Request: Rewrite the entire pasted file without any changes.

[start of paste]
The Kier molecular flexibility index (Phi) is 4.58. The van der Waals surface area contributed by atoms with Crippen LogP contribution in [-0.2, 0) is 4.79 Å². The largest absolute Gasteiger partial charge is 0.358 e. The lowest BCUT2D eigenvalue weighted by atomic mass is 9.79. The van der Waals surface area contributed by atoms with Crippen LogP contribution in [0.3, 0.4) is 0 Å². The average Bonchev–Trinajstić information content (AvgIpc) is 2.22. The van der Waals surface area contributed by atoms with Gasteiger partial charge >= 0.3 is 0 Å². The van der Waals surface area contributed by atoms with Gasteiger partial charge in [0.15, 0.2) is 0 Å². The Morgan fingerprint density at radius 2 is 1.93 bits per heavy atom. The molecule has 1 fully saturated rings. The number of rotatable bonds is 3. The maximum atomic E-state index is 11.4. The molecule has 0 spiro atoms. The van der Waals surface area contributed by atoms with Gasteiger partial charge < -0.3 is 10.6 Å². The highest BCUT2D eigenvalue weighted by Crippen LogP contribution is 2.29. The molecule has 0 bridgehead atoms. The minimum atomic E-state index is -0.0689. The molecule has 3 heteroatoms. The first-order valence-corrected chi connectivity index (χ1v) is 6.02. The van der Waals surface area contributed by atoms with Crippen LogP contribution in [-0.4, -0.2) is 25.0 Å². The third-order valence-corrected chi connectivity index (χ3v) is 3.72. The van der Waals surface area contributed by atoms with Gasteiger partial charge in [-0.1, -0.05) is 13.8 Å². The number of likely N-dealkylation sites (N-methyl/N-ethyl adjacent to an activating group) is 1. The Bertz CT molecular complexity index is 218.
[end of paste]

The Kier molecular flexibility index (Phi) is 4.58. The van der Waals surface area contributed by atoms with Crippen LogP contribution in [-0.2, 0) is 4.79 Å². The largest absolute Gasteiger partial charge is 0.358 e. The lowest BCUT2D eigenvalue weighted by atomic mass is 9.79. The van der Waals surface area contributed by atoms with Crippen LogP contribution in [0.3, 0.4) is 0 Å². The average Bonchev–Trinajstić information content (AvgIpc) is 2.22. The van der Waals surface area contributed by atoms with Gasteiger partial charge >= 0.3 is 0 Å². The van der Waals surface area contributed by atoms with Gasteiger partial charge in [0.15, 0.2) is 0 Å². The Morgan fingerprint density at radius 2 is 1.93 bits per heavy atom. The molecule has 1 fully saturated rings. The number of rotatable bonds is 3. The maximum atomic E-state index is 11.4. The molecule has 0 spiro atoms. The van der Waals surface area contributed by atoms with Gasteiger partial charge < -0.3 is 10.6 Å². The highest BCUT2D eigenvalue weighted by Crippen LogP contribution is 2.29. The molecule has 0 bridgehead atoms. The minimum atomic E-state index is -0.0689. The molecule has 3 heteroatoms. The first-order valence-corrected chi connectivity index (χ1v) is 6.02. The van der Waals surface area contributed by atoms with Crippen LogP contribution in [-0.4, -0.2) is 25.0 Å². The third-order valence-corrected chi connectivity index (χ3v) is 3.72. The van der Waals surface area contributed by atoms with Gasteiger partial charge in [-0.1, -0.05) is 13.8 Å². The number of likely N-dealkylation sites (N-methyl/N-ethyl adjacent to an activating group) is 1. The Bertz CT molecular complexity index is 218.